Getting to Know Your Pet’s Emotions

Getting to Know Your Pet’s Emotions

Did you know that when a dog responds to both food and social rewards its brain looks a lot like human brain when in love? Dr. Mary Klinck, a veterinary behaviorist at the University of Montreal, found that the closer the evolutionary relationship of the animal species with humans, the greater the similarities in brain anatomy and processing. The challenge for guardians lies in recognizing your pet’s emotions. Here’s a guide to help you understand what your pet is really thinking.

“I’m so happy you’re back from work!”

Dogs: Dogs emotions are very obvious. When they’re happy, they smile, their ears perk up and their tails wag in a relaxed way. (Depending on the dog)

Cats: When cats are feeling affectionate and content, some will roll on their back and stretch out, exposed. Happy cats also tend to approach you with their tails flagpole straight. Also, if you stare into their eyes, the feline will blink long and slow.

Pocket pets: If guinea pigs are excited, they will make a high-pitched whistling noise. When hamsters and rats make a loud squeak, it can be a sign of pain or fear.

“I’m bored and maybe even a little sad.”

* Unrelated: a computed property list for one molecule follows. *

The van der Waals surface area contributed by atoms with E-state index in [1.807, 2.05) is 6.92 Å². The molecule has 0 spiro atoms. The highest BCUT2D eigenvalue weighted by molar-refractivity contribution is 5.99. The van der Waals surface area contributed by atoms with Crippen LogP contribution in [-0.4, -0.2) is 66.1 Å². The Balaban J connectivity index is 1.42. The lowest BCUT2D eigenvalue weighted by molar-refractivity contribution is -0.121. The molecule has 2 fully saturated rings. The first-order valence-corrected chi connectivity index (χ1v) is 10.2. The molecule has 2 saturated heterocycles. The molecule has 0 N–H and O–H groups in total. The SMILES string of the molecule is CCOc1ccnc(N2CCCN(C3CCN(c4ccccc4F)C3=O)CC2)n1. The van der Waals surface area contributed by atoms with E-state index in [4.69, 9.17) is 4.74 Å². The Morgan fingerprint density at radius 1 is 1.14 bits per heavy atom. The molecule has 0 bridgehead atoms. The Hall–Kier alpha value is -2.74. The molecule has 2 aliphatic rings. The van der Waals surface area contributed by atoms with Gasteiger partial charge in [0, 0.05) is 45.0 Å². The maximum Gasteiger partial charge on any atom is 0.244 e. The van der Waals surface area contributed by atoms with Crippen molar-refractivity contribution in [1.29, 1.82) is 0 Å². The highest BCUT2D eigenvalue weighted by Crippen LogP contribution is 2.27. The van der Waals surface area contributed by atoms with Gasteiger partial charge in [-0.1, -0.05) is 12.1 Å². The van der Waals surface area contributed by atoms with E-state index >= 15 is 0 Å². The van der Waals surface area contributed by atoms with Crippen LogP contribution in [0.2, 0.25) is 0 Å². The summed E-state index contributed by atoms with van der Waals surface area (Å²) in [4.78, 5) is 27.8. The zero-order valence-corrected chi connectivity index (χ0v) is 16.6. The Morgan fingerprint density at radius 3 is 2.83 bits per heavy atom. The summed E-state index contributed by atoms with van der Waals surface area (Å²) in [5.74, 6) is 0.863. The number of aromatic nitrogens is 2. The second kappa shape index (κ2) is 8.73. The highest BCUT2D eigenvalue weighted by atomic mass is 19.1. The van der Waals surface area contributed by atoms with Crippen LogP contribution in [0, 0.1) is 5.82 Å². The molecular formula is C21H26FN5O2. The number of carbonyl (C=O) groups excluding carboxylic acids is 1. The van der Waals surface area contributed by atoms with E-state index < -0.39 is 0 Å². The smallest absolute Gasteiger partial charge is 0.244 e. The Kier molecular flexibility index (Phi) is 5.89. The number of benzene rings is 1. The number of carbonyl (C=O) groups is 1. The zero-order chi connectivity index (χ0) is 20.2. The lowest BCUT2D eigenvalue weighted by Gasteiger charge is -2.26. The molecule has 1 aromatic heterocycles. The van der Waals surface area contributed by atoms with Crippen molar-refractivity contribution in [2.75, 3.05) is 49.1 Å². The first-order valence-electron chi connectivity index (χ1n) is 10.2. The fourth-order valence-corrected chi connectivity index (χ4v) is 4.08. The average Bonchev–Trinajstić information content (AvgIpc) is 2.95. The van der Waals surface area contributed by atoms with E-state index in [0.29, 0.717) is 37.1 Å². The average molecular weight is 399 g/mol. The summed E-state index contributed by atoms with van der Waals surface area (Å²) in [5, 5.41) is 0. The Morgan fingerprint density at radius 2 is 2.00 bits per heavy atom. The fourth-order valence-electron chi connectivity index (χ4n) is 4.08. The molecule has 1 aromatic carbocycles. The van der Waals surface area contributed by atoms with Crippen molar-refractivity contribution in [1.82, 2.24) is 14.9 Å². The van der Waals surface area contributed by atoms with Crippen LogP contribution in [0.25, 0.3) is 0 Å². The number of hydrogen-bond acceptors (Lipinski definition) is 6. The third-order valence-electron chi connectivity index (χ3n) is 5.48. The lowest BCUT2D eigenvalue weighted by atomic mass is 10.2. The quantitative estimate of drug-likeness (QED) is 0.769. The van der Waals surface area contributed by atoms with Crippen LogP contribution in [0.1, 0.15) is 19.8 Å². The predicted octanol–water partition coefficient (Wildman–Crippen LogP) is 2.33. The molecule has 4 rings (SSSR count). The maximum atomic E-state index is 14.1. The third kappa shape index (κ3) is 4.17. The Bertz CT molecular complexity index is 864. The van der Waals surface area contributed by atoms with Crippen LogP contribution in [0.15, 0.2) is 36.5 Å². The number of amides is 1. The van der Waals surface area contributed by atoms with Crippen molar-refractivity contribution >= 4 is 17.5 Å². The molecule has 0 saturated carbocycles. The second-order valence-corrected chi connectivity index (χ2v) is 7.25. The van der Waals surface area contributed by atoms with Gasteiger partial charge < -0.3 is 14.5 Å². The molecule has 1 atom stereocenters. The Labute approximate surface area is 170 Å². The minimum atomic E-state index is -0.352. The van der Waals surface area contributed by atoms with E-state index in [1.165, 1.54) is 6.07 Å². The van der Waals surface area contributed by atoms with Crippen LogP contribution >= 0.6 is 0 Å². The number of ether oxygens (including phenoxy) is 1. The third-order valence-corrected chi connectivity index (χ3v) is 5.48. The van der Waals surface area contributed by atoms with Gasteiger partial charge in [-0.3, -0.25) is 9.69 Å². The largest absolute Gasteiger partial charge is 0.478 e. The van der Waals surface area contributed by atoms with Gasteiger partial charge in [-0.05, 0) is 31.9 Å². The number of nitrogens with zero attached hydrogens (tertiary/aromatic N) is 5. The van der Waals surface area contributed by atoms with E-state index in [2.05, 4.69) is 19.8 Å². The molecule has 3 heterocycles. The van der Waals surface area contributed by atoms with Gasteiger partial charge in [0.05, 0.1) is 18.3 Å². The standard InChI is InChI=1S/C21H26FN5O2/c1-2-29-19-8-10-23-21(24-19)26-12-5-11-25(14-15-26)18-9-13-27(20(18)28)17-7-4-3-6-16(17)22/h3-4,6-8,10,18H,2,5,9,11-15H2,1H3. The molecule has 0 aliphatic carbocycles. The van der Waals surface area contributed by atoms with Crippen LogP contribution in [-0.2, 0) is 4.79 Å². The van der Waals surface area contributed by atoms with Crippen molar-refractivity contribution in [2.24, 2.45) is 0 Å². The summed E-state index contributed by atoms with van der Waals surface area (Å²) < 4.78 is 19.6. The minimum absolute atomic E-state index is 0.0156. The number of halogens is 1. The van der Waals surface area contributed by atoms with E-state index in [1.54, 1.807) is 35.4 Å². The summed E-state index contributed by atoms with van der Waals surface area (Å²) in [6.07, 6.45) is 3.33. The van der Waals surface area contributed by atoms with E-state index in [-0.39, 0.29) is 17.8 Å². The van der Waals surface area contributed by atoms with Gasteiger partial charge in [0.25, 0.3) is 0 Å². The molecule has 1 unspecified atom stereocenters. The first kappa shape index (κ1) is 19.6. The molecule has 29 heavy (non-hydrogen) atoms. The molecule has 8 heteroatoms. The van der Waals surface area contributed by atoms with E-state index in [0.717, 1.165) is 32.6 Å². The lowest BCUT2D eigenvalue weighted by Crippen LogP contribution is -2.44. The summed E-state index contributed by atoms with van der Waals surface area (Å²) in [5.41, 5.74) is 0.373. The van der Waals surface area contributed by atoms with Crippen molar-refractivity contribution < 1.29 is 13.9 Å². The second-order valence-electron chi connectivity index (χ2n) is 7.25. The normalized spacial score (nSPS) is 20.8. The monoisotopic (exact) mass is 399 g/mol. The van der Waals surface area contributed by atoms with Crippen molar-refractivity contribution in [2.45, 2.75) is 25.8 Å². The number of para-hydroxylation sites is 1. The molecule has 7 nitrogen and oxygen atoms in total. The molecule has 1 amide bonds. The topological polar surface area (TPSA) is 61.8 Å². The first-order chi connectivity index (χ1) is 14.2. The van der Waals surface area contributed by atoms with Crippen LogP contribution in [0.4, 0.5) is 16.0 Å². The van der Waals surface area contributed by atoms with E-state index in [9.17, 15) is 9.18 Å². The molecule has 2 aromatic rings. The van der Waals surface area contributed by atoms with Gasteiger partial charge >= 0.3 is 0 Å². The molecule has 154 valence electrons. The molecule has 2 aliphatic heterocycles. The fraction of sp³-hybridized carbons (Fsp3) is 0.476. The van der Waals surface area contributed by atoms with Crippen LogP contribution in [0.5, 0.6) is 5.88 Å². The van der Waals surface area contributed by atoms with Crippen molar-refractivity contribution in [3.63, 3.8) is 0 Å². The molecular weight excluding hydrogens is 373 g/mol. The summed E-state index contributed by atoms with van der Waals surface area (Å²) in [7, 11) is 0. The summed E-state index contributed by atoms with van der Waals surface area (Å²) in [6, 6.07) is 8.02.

Dogs: House dogs almost never get sad. However, abused dogs with post-traumatic stress disorder will have glazed-over eyes, like a blank stare.

Cats: Cats that are restless could wander around the house making plaintive mewing sounds. The primary instinct of cats is to hunt so when they can’t express predatory drive, even in play, they become sad.

“Hey, mom or dad! Pay attention! I’m frightened and I need you!”

 Dogs: Dogs have a great sense of intuition. They can see or sense when something is not right and when they do; their eye dilate, they stop and stare, and their bodies may become stiff. When they’re anxious, they’ll whine. When they’re fearful, they’ll hunker down. They may not analyze their feelings, but they definitely get upset at humans.

Cats: Cats have developed a meow that is just for humans. It’s a combination of a purr and a meow. They use it when they want to get attention. When cats are feeling aggressive, their pupils may dilate and their coats will puff. If a cat’s tail is thumping or thrashing, it’s either excited or upset about something.

Birds: When birds’ pupils expand and shrink quickly, it could be a sign of excitements. Lunging, hissing and ruffling their feathers means they’re feeling aggressive.

Rabbits: If you see their foot or leg thumping it means they’re nervous about something.